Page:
Women who like good local beer and great places to enjoy it now have a group to call their own.
Girls Pint Out, a 4-year-old national organization with 46 chapters, started in Tucson six months ago.
Sarah Ritchie and Victoria Parridgen met online at a beer forum last year. They subsequently met for beers in June and September. In September, Parridgen brought up Girls Pint Out and the fact that there was no chapter in Tucson (there is a Phoenix chapter).
Ritchie contacted the founder in Indianapolis and got the OK to form a Tucson chapter. For the October kick off meeting, the local group obtained a keg of Sin and Tonic, a batch beer made especially for Girls Pint Out nationally by New Belgium. The new group packed Tap & Bottle for its first meeting.
It all started using social media. Today, the local group has more than 300 “likes” on Facebook.
Girls Pint Out meets twice a month. One meeting is a coed social outing, such as a happy hour or beer brunch. The other is an educational meeting for women only, generally at a local brewery or pub serving good beer. So far, the group has toured Ten Fifty-Five, Dragoon, Barrio and Borderlands.
Co-founder Ritchie said there is a core of about 20 who attend regularly, and usually 30 to 35 show up for the tours and 25 to 35 for the social events. She said the members range in age from 21 to 60 and come from “all different walks of life and backgrounds.”
Ritchie said she began to appreciate beer when traveling in Ireland. Her first beer was a Guinness stout on tap (although not technically a craft beer —see below — still a darn good beer). She said she drank it for the remainder of her trip, which explains why she describes herself as a “stout beer girl.” Ritchie works in retail and, of course, has a second job as a craft beer sales rep.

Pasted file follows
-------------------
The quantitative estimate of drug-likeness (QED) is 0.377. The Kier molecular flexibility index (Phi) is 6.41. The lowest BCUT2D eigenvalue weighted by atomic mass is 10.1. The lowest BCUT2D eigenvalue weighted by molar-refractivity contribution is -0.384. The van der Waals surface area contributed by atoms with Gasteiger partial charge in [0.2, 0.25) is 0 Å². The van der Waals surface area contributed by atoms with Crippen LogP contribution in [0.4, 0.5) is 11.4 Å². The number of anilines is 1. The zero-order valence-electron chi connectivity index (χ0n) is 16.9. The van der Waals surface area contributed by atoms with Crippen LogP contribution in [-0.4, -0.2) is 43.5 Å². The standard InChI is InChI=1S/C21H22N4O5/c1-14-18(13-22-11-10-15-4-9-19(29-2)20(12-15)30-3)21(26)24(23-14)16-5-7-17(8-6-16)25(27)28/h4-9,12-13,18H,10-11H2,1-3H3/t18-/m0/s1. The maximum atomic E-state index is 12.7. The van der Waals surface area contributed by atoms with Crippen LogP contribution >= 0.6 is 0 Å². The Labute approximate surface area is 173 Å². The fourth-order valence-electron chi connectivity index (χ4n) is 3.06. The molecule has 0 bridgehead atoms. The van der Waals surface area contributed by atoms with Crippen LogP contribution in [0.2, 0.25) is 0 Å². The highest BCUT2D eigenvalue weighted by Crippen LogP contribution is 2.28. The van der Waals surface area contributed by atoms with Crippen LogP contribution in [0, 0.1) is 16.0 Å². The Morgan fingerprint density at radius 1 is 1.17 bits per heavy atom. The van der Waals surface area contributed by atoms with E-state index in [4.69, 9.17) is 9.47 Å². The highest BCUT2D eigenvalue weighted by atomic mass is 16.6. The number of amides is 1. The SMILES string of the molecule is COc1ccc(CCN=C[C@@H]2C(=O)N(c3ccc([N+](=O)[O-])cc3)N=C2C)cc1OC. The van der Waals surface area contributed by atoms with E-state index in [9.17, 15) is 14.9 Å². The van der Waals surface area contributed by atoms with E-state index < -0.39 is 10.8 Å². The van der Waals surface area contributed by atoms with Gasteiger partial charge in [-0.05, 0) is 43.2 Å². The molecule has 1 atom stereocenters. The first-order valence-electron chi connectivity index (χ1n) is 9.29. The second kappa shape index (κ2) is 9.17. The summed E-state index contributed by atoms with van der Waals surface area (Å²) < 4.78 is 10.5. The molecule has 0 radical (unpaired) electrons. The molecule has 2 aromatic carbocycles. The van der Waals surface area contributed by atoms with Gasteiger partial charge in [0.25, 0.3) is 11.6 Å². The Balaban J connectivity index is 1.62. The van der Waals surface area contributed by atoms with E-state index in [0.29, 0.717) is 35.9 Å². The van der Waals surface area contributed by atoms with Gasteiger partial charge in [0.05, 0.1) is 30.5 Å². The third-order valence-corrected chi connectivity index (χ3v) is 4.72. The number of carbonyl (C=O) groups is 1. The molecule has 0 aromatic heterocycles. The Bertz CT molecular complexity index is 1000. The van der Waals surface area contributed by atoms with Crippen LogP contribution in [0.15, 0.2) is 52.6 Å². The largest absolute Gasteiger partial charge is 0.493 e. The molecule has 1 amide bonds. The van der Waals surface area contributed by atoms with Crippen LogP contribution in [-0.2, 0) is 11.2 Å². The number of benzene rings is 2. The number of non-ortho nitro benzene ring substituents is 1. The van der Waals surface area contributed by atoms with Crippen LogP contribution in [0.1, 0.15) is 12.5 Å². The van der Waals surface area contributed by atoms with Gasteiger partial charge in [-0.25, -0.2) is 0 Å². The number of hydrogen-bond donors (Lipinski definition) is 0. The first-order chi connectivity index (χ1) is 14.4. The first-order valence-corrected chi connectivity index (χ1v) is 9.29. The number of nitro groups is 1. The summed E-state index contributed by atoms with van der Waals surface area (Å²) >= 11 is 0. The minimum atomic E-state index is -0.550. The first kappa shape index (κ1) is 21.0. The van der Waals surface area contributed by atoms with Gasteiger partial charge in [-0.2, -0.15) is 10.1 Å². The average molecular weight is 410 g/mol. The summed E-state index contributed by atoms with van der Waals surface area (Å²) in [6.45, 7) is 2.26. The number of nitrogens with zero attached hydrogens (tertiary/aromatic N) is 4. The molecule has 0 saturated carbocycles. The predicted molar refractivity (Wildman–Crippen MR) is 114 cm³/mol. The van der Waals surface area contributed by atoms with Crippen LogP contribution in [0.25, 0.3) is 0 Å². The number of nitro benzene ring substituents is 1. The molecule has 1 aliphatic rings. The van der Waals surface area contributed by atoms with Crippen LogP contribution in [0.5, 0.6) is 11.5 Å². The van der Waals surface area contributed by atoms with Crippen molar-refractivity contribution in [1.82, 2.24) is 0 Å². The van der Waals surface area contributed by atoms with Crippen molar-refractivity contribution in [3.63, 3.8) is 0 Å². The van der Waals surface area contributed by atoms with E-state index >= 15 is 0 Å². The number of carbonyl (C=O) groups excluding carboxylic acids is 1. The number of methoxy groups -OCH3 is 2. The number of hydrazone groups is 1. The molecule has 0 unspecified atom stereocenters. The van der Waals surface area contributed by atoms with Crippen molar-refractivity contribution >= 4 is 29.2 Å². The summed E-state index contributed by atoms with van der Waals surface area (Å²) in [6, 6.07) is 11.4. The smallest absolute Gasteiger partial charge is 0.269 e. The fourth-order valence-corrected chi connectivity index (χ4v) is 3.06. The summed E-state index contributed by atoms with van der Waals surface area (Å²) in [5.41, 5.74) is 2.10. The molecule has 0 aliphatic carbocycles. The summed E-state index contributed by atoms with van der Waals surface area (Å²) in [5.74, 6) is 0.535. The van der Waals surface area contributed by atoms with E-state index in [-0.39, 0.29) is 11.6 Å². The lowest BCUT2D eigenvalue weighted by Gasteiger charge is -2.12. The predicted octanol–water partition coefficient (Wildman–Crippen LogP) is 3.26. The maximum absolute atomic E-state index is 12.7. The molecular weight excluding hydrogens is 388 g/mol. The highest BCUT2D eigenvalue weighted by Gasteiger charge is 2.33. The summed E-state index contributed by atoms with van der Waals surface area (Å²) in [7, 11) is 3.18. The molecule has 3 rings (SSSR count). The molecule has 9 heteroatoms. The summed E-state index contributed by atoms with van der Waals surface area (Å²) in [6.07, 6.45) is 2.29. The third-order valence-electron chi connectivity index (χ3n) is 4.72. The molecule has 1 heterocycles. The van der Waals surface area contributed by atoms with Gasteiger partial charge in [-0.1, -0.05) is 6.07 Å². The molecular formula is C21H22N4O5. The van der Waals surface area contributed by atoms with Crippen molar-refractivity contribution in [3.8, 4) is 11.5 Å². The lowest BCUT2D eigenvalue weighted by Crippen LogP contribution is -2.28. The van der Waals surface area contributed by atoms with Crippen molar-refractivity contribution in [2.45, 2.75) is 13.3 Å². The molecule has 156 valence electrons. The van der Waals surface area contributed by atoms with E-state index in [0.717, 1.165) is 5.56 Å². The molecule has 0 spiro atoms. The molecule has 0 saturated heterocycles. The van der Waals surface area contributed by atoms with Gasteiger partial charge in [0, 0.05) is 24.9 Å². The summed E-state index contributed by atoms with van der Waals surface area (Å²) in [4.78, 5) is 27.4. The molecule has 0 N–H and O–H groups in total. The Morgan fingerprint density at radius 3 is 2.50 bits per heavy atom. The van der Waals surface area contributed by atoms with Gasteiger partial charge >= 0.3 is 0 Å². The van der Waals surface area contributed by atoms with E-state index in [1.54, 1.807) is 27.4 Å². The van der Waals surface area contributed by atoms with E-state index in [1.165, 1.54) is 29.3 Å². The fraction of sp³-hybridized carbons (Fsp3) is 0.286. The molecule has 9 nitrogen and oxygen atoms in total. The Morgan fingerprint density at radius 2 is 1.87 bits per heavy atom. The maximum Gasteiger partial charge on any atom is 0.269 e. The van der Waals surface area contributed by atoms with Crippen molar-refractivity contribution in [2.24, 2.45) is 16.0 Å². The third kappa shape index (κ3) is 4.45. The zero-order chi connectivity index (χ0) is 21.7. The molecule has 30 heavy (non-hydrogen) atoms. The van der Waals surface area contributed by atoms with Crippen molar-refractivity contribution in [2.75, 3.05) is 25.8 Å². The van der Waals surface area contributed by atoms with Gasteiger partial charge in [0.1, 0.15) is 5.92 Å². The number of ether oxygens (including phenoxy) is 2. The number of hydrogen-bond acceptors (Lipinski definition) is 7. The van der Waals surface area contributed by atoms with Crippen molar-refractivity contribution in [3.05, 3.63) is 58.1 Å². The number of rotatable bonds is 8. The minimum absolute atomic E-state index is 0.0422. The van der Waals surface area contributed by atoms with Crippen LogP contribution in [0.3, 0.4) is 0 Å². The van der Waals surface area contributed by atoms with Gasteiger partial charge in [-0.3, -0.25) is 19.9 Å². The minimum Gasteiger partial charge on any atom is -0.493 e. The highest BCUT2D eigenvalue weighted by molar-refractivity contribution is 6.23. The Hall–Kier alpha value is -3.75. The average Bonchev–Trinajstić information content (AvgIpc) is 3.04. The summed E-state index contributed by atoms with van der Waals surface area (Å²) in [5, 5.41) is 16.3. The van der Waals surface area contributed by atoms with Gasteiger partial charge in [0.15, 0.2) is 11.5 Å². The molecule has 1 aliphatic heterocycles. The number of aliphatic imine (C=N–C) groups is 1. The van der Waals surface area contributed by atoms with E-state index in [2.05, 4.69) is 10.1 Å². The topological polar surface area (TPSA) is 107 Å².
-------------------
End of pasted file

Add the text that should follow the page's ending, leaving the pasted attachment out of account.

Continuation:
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This column almost exclusively talks about “craft beer.” So what exactly is craft beer?
I’m glad you asked.
The Brewers Association is a trade group representing “small and independent American craft brewers.” In late February the group issued a new definition of craft beer.
First, according to the association, a craft brewer produces no more than six million barrels of beer annually. This excludes the big guys (Bud, Coors, Miller, et cetera). Boston Beer Co. (Sam Adams brand) is the largest craft brewer at over two million barrels a year. The next closest is Sierra Nevada at under one million.
Next, the beer must derive flavor “from traditional or innovative brewing ingredients.” I think that means no rice, corn, et cetera, that some big brewers use.
Lastly, and the most interesting to me, is that you’re not a craft brewer if more 25 percent of the business is owned by a big brewer. The prime example of this is Widmer, Red Hook and Kona beers. Craft Brewers Alliance, Inc. (CBA) owns all three brands. Anheuser-Busch owns 32 percent of CBA.
Thus, according to Brewers Association, those brands are not craft beers. Kind of odd, considering that the Widmer Brothers and Red Hook were pioneers in craft beer in Portland and Seattle respectively. Oh well, there’s politics everywhere.